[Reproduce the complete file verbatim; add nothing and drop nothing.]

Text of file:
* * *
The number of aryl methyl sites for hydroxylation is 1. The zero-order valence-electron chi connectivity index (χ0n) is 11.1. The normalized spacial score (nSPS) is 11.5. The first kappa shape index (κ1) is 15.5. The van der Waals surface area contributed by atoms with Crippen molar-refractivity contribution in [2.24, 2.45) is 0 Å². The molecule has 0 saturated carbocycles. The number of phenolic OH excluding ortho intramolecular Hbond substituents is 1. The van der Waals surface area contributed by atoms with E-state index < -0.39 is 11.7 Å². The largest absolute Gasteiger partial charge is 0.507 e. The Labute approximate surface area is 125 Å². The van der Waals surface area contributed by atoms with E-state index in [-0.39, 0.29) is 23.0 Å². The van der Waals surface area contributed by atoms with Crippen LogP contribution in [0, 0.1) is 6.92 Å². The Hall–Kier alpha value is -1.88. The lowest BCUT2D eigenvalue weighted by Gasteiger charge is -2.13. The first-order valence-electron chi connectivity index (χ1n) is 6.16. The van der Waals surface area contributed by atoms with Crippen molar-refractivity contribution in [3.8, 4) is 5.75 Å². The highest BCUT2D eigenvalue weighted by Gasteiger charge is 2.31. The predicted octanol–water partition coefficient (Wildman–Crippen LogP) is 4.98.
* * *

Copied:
The number of aryl methyl sites for hydroxylation is 1. The zero-order valence-electron chi connectivity index (χ0n) is 11.1. The normalized spacial score (nSPS) is 11.5. The first kappa shape index (κ1) is 15.5. The van der Waals surface area contributed by atoms with Crippen molar-refractivity contribution in [2.24, 2.45) is 0 Å². The molecule has 0 saturated carbocycles. The number of phenolic OH excluding ortho intramolecular Hbond substituents is 1. The van der Waals surface area contributed by atoms with E-state index < -0.39 is 11.7 Å². The largest absolute Gasteiger partial charge is 0.507 e. The Labute approximate surface area is 125 Å². The van der Waals surface area contributed by atoms with E-state index in [-0.39, 0.29) is 23.0 Å². The van der Waals surface area contributed by atoms with Crippen LogP contribution in [0, 0.1) is 6.92 Å². The Hall–Kier alpha value is -1.88. The lowest BCUT2D eigenvalue weighted by Gasteiger charge is -2.13. The first-order valence-electron chi connectivity index (χ1n) is 6.16. The van der Waals surface area contributed by atoms with Crippen molar-refractivity contribution in [3.8, 4) is 5.75 Å². The highest BCUT2D eigenvalue weighted by Gasteiger charge is 2.31. The predicted octanol–water partition coefficient (Wildman–Crippen LogP) is 4.98.